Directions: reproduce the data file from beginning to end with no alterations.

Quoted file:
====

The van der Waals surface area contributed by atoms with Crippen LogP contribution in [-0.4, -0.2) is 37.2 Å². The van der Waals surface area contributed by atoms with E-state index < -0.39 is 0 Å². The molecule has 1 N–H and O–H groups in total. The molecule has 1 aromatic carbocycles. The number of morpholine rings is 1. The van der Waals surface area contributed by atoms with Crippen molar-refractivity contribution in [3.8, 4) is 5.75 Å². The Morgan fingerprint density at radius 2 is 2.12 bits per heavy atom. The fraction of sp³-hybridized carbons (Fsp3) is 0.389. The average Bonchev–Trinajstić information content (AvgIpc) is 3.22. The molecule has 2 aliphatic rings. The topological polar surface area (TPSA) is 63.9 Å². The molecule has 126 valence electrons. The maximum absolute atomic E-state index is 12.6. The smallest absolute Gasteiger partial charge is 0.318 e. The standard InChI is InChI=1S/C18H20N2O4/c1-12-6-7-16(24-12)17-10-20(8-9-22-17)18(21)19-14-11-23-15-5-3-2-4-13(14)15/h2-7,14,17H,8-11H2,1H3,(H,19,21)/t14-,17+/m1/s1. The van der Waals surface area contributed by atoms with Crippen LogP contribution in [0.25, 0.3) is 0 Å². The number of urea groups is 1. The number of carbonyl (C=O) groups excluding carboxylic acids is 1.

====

The van der Waals surface area contributed by atoms with Crippen LogP contribution in [-0.4, -0.2) is 37.2 Å². The van der Waals surface area contributed by atoms with E-state index < -0.39 is 0 Å². The molecule has 1 N–H and O–H groups in total. The molecule has 1 aromatic carbocycles. The number of morpholine rings is 1. The van der Waals surface area contributed by atoms with Crippen molar-refractivity contribution in [3.8, 4) is 5.75 Å². The Morgan fingerprint density at radius 2 is 2.12 bits per heavy atom. The fraction of sp³-hybridized carbons (Fsp3) is 0.389. The average Bonchev–Trinajstić information content (AvgIpc) is 3.22. The molecule has 2 aliphatic rings. The topological polar surface area (TPSA) is 63.9 Å². The molecule has 126 valence electrons. The maximum absolute atomic E-state index is 12.6. The smallest absolute Gasteiger partial charge is 0.318 e. The standard InChI is InChI=1S/C18H20N2O4/c1-12-6-7-16(24-12)17-10-20(8-9-22-17)18(21)19-14-11-23-15-5-3-2-4-13(14)15/h2-7,14,17H,8-11H2,1H3,(H,19,21)/t14-,17+/m1/s1. The van der Waals surface area contributed by atoms with Crippen LogP contribution in [0.25, 0.3) is 0 Å². The number of urea groups is 1. The number of carbonyl (C=O) groups excluding carboxylic acids is 1.